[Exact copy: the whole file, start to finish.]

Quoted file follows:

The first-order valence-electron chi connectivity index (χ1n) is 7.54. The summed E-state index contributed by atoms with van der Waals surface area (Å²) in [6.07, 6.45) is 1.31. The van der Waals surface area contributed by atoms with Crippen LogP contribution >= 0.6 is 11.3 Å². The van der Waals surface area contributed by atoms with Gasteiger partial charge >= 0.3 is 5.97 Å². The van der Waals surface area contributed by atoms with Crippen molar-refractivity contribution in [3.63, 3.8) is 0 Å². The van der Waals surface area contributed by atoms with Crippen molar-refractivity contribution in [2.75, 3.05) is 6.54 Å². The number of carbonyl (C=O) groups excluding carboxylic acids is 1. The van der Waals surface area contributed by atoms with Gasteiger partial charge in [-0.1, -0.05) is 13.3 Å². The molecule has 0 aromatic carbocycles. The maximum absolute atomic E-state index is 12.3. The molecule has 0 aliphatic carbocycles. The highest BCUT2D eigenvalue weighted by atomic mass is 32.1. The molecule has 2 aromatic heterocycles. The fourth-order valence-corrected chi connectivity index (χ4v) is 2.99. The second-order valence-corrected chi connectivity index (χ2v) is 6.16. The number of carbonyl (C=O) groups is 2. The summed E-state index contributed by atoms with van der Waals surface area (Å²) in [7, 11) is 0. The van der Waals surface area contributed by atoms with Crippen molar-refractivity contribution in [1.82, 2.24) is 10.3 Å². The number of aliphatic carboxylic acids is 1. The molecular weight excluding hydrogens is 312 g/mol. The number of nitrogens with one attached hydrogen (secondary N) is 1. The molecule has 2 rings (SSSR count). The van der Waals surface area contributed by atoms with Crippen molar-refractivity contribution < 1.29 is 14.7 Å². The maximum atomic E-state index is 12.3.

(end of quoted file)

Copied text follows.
The first-order valence-electron chi connectivity index (χ1n) is 7.54. The summed E-state index contributed by atoms with van der Waals surface area (Å²) in [6.07, 6.45) is 1.31. The van der Waals surface area contributed by atoms with Crippen LogP contribution >= 0.6 is 11.3 Å². The van der Waals surface area contributed by atoms with Gasteiger partial charge >= 0.3 is 5.97 Å². The van der Waals surface area contributed by atoms with Crippen molar-refractivity contribution in [3.63, 3.8) is 0 Å². The van der Waals surface area contributed by atoms with Crippen molar-refractivity contribution in [2.75, 3.05) is 6.54 Å². The number of carbonyl (C=O) groups excluding carboxylic acids is 1. The van der Waals surface area contributed by atoms with Gasteiger partial charge in [-0.1, -0.05) is 13.3 Å². The molecule has 0 aromatic carbocycles. The maximum absolute atomic E-state index is 12.3. The molecule has 0 aliphatic carbocycles. The highest BCUT2D eigenvalue weighted by atomic mass is 32.1. The molecule has 2 aromatic heterocycles. The fourth-order valence-corrected chi connectivity index (χ4v) is 2.99. The second-order valence-corrected chi connectivity index (χ2v) is 6.16. The number of carbonyl (C=O) groups is 2. The summed E-state index contributed by atoms with van der Waals surface area (Å²) in [7, 11) is 0. The van der Waals surface area contributed by atoms with Crippen molar-refractivity contribution in [1.82, 2.24) is 10.3 Å². The number of aliphatic carboxylic acids is 1. The molecular weight excluding hydrogens is 312 g/mol. The number of nitrogens with one attached hydrogen (secondary N) is 1. The molecule has 2 rings (SSSR count). The van der Waals surface area contributed by atoms with Crippen molar-refractivity contribution < 1.29 is 14.7 Å². The maximum atomic E-state index is 12.3.